Monday, October 15, 2012
Fragments and miscellaneous bits in books
When we look at early printed books, we often find materials are reused inside newer books. The Harry Ransom Center has a wonderful website that provides photographs of manuscripts bound into books. http://www.facebook.com/HarryRansomCenterFragments They also have images up on Flickr http://www.flickr.com/photos/ransom_center_fragments/ Some of the manuscripts are identifiable, others are not. Here's an example of a recycled manuscript that's in the collections at Ohio State University Rare Book Division http://www.facebook.com/media/set/?set=a.529393493743615.135790.200441529972148&type=1 If you are interested in what OSU Rare Book Librarians are up to, follow their Facebook page and blog http://www.facebook.com/RBMSatOSU?ref=ts&fref=ts
Aside from fragments of other books, we often find bits and pieces of materials in books. Sometimes there are dried leaves & flowers. Rare book librarians and conservators will encapsulate these herbal samples so they don't discolor the pages of the books more than they already have and so all the pieces and parts don't disintegrate. Geraldine Brooks' recent work People of the Book: A Novel describes the study of a book, all the extraneous parts, spills, stains, hairs, and more, as a conservator repairs the book and a librarian studies its history.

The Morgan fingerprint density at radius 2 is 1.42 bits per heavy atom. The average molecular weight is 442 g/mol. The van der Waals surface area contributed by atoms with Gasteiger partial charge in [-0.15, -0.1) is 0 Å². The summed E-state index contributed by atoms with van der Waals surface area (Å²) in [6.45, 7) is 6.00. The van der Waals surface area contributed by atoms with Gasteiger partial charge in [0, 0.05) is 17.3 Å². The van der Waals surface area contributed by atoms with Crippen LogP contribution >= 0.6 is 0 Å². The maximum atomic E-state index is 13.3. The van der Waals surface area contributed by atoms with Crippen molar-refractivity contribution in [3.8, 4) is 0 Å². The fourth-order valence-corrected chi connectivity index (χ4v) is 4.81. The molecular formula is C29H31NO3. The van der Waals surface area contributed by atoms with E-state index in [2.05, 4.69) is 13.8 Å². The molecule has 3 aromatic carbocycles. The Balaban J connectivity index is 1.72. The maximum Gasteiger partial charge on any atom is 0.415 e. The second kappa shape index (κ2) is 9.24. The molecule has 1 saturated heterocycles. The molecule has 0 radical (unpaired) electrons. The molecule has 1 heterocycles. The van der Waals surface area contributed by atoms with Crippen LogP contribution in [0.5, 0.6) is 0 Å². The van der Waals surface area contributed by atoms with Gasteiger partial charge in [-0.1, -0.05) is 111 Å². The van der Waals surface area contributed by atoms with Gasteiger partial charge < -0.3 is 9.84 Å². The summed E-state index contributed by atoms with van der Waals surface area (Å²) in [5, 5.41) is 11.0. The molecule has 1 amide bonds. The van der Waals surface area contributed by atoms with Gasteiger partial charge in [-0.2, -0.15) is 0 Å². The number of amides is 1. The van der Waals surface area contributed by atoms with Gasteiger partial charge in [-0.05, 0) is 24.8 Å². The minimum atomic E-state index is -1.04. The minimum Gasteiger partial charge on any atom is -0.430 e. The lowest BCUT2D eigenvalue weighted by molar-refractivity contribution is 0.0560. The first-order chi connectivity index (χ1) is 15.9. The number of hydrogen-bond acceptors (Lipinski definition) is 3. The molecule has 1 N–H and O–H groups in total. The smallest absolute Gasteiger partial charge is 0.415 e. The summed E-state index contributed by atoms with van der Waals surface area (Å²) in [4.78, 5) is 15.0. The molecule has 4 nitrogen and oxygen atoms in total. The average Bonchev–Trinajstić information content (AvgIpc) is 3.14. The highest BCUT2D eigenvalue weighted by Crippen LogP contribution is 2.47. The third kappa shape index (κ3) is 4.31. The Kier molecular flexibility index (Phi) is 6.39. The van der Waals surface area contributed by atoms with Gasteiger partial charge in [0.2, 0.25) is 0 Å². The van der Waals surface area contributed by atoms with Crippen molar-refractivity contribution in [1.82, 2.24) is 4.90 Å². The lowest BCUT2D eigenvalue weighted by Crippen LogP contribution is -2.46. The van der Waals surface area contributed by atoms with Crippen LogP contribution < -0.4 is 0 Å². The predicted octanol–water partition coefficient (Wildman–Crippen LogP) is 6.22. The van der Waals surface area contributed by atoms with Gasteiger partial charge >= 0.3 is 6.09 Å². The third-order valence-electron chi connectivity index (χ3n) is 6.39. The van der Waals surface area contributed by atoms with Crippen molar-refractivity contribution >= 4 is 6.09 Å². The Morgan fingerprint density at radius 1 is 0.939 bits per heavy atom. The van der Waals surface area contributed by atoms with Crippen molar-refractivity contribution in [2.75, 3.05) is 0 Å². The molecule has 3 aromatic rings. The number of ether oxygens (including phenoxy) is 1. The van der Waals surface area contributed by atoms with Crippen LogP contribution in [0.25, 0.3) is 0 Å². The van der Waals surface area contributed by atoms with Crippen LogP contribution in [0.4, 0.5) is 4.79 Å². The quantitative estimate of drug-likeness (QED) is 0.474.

When conserving a book, repairing joints and reattaching boards, you'll want to retain the original parts. This is particularly important if the conservator replaces parts. Historians of the book will want to examine how the book looked before conservation treatments. Of course, you want the conservator to document the item before and after treatment for your own records. Here's an example of a cover (Amerbach Biblia Sacra at the American Bible Society) that shows damaged covers.
Here's an example of a spine that was repaired (left). It's actually a later binding (right) than the text within, which is a 1487 Hebrew Bible printed on vellum and held by the Dorot (Jewish) division at NYPL.
No matter what, rare book curators and conservators want to document treatments, digitization, and miscellaneous pieces of books in catalog records and keep the parts together with the original text whenever possible.